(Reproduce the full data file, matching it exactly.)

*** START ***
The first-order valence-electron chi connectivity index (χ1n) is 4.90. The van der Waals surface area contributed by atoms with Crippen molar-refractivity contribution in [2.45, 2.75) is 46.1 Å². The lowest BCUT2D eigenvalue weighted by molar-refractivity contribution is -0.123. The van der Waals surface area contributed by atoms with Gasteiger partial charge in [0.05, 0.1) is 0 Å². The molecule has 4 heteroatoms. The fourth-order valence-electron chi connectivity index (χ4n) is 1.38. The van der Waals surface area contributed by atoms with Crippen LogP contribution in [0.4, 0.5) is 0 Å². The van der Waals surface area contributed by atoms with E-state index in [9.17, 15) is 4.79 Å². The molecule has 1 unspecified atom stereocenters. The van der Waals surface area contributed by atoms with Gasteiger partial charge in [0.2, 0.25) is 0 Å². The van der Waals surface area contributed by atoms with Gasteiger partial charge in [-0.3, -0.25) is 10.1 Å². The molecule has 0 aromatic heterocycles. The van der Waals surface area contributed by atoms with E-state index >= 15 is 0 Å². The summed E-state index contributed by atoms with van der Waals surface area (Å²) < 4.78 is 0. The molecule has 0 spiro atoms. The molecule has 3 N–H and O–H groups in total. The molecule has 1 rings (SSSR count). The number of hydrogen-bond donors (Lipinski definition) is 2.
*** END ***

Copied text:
The first-order valence-electron chi connectivity index (χ1n) is 4.90. The van der Waals surface area contributed by atoms with Crippen molar-refractivity contribution in [2.45, 2.75) is 46.1 Å². The lowest BCUT2D eigenvalue weighted by molar-refractivity contribution is -0.123. The van der Waals surface area contributed by atoms with Gasteiger partial charge in [0.05, 0.1) is 0 Å². The molecule has 4 heteroatoms. The fourth-order valence-electron chi connectivity index (χ4n) is 1.38. The van der Waals surface area contributed by atoms with Crippen LogP contribution in [0.4, 0.5) is 0 Å². The van der Waals surface area contributed by atoms with E-state index in [9.17, 15) is 4.79 Å². The molecule has 1 unspecified atom stereocenters. The van der Waals surface area contributed by atoms with Gasteiger partial charge in [0.2, 0.25) is 0 Å². The van der Waals surface area contributed by atoms with Gasteiger partial charge in [-0.3, -0.25) is 10.1 Å². The molecule has 0 aromatic heterocycles. The van der Waals surface area contributed by atoms with E-state index >= 15 is 0 Å². The summed E-state index contributed by atoms with van der Waals surface area (Å²) < 4.78 is 0. The molecule has 0 spiro atoms. The molecule has 3 N–H and O–H groups in total. The molecule has 1 rings (SSSR count). The number of hydrogen-bond donors (Lipinski definition) is 2.